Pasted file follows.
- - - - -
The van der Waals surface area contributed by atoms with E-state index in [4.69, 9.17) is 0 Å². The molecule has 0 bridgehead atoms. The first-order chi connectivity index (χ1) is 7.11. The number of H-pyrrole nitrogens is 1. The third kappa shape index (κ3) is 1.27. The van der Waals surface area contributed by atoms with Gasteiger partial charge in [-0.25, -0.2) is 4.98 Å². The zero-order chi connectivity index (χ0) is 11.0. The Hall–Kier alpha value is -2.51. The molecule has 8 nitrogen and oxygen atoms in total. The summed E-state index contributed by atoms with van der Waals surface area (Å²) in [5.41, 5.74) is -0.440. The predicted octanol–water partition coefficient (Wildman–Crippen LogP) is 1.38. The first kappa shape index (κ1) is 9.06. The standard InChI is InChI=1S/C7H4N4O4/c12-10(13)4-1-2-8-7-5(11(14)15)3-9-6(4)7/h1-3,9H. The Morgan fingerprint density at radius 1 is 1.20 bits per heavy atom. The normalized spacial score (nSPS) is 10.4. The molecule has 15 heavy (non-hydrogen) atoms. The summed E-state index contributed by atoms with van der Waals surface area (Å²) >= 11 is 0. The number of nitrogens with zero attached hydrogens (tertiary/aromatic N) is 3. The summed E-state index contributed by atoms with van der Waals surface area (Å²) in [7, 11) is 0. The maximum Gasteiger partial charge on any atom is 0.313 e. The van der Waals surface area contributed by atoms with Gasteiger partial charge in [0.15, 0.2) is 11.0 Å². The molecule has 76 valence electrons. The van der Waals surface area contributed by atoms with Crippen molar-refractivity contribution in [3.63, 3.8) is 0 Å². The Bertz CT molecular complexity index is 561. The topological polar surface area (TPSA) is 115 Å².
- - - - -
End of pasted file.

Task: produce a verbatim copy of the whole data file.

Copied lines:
The van der Waals surface area contributed by atoms with E-state index in [4.69, 9.17) is 0 Å². The molecule has 0 bridgehead atoms. The first-order chi connectivity index (χ1) is 7.11. The number of H-pyrrole nitrogens is 1. The third kappa shape index (κ3) is 1.27. The van der Waals surface area contributed by atoms with Gasteiger partial charge in [-0.25, -0.2) is 4.98 Å². The zero-order chi connectivity index (χ0) is 11.0. The Hall–Kier alpha value is -2.51. The molecule has 8 nitrogen and oxygen atoms in total. The summed E-state index contributed by atoms with van der Waals surface area (Å²) in [5.41, 5.74) is -0.440. The predicted octanol–water partition coefficient (Wildman–Crippen LogP) is 1.38. The first kappa shape index (κ1) is 9.06. The standard InChI is InChI=1S/C7H4N4O4/c12-10(13)4-1-2-8-7-5(11(14)15)3-9-6(4)7/h1-3,9H. The Morgan fingerprint density at radius 1 is 1.20 bits per heavy atom. The normalized spacial score (nSPS) is 10.4. The molecule has 15 heavy (non-hydrogen) atoms. The summed E-state index contributed by atoms with van der Waals surface area (Å²) >= 11 is 0. The number of nitrogens with zero attached hydrogens (tertiary/aromatic N) is 3. The summed E-state index contributed by atoms with van der Waals surface area (Å²) in [7, 11) is 0. The maximum Gasteiger partial charge on any atom is 0.313 e. The van der Waals surface area contributed by atoms with Gasteiger partial charge in [0.15, 0.2) is 11.0 Å². The molecule has 76 valence electrons. The van der Waals surface area contributed by atoms with Crippen molar-refractivity contribution in [3.63, 3.8) is 0 Å². The Bertz CT molecular complexity index is 561. The topological polar surface area (TPSA) is 115 Å².